He defines the term broadly as “an increase in scale” and see it more as a cluster of “more or less interrelated transitions.

September 1, 2021


5min read

Sam Frentzel-Beyme

Strategic Branding

Scaling the World as We Know It

The Short of It

  • We're living in a world of fundamental transition.
  • What we're seeing in many areas is "an increase in scale."
  • These increase are a set of interrelated transitions.

Wendell Bell believes that while we may not be able minimize the human suffering that we are seeing around the world, it might be useful to look at the period we’re living in as one of fundamental transition. He defines the term broadly as “an increase in scale” and see it more as a cluster of “more or less interrelated transitions.” Here's what he sees as the main scaling challenges:

Increase in the sheer number of people on the Earth

Increase in the average length of individual lives

Increase in density and geographical spread of humans throughout Earth and, eventually, into near and outer space

Increase in the scope, density, and speed of social interaction among people across time and space Increase in social boundaries such that more and more otherwise diverse people are included and in increase in the mobility of people, resulting in increasing face-to-face contacts between people of different races, societies and cultures

Increasing knowledge of the past, present and future as well as the increasingly widespread sharing of that knowledge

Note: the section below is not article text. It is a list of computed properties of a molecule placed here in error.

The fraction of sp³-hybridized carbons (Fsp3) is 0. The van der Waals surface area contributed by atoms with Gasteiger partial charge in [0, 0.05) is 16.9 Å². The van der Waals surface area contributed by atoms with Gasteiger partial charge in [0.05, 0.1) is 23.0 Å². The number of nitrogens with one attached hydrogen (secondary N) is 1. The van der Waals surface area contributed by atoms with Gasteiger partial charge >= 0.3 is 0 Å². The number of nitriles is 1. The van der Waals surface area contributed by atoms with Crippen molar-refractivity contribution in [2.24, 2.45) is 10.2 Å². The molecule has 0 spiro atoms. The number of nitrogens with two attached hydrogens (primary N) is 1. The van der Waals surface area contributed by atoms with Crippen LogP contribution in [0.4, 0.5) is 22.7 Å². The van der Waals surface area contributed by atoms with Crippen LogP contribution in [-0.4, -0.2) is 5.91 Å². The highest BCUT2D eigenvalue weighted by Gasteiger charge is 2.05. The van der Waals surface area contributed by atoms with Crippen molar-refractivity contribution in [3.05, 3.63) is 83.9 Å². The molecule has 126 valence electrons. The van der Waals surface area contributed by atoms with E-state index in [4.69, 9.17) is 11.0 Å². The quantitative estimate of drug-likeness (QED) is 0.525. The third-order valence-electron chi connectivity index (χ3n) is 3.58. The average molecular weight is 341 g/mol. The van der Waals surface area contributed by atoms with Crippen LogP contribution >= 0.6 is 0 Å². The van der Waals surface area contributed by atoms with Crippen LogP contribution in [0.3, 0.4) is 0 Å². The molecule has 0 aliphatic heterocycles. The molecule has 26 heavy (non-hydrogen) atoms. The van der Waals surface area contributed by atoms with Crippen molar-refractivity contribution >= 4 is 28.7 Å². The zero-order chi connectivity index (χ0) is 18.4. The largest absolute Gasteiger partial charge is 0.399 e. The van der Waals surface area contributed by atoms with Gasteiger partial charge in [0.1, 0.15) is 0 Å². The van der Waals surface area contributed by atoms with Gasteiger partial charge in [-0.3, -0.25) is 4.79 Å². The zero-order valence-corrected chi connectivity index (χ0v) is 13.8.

Increase in the power of human senses and capacities resulting from technological and genetic enhancements

Increase in the scope of individual’s core self-identities to include “human being” as an important part, and eventually an even greater widening to include a sense of commonality with all living beings on Earth and, perhaps, even beyond that, a sense of mutuality with life forms of other planets if contact with extraterrestrials is ever made

Increase in the scope of people’s empathy and concern for freedom and well-being of other people to include all human beings, both those now living and members of future generations and, eventually, an even wider future concern for all living beings

And, thus, increase in shared human concern for life-sustaining capacities of the Earth and, eventually, of other places in the universe into the indefinite future

The challenge for organizations is how to effectively deal with these transitions in the context of how they think about, conduct and deliver their products and services. At the same time, however, each of these transitions represents an opportunity to address new and evolving needs that may not even be fully articulated yet.

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